Advertisement for “Donna Darling & Company” headlining at the Scenic Theatre on 30 June 1924.

“Headlining is that rare beauty of the stage world, Miss Donna Darling, the young lady who recently took the beauty prize at the Hippodrome in New York. The lady is appearing in a charming little song and dance revue called ‘As You Like It’, and it is said that the singer wears a wonderfully exquisite gown, containing some 20,000+ pearls. In her support will be Jack Lewis, a comedian and pianist of note. Miss Darling’s clothes are particularly charming creations. She wears a colonial costume of gold cloth in which she sings some old favorites. The settings for this act are gorgeous and most expensive.”

Because of the newly available online article & advertising, I was able to add another venue for Donna’s “As You Like It” tour.

June 30, 1924 – Whittier, CA – Scenic Theatre – Donna Darling and Company presenting “As You Like It.”

Sources

  • The_Whittier_News_Sat__Jun_28__1924, Page 2, Column 4, “Things Theatrical” via Newspapers.Com.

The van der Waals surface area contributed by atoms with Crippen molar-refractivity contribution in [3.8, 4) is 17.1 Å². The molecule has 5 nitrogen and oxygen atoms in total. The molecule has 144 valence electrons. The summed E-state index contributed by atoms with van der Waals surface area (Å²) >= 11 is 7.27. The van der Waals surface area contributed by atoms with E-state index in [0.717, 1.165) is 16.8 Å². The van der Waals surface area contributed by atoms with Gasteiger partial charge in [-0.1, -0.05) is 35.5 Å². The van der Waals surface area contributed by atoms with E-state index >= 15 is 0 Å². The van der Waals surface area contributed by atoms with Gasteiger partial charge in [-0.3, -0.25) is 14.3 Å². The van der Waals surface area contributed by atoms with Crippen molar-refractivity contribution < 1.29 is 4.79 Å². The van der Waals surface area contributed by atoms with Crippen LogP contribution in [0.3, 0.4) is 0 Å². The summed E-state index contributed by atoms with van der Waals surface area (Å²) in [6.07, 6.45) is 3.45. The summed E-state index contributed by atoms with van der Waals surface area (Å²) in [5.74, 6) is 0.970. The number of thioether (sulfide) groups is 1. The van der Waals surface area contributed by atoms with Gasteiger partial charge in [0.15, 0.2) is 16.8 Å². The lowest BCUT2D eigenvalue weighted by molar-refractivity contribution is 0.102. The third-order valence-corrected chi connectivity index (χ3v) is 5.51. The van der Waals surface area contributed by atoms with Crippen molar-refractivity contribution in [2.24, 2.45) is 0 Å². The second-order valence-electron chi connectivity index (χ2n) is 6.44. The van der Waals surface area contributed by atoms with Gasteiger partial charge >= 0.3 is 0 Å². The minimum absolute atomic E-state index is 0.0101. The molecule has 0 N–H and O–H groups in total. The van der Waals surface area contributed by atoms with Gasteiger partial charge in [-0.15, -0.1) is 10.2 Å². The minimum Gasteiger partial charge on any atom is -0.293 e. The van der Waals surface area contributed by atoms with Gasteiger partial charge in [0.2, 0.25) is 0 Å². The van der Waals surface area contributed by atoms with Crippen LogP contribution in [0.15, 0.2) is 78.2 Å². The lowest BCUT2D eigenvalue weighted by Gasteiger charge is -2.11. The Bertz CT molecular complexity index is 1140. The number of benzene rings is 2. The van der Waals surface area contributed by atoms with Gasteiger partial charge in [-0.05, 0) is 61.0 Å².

• The_Whittier_News_Mon__Jun_30__1924_, Page 15, Column 1, “Scenic Theatre” via Newspapers.Com.

Donna in the News – 21 June 1923

Donna Darling & Her Boys at the Globe Theatre, Kansas City, MO on June 21, 1924.

I recently discovered articles that ran in the Kansas City Times from June 16th through June 21st.  Donna “topped” the program at the Globe theater in Kansas City

The Kansas City Times, Kansas City, Missouri, June 21, 1923 – Page 5 – Via newspapers.Com.

On stage with Donna and Her Boys (Murray Earle & Tod Watson)  were:

  • Keith and Parker
  • Mons Herbert
  • Robb and Whitman in “Sweethearts,”
  • Great Abdiz

Plus the Jane Novak,  photoplay “The Snowshoe Trail”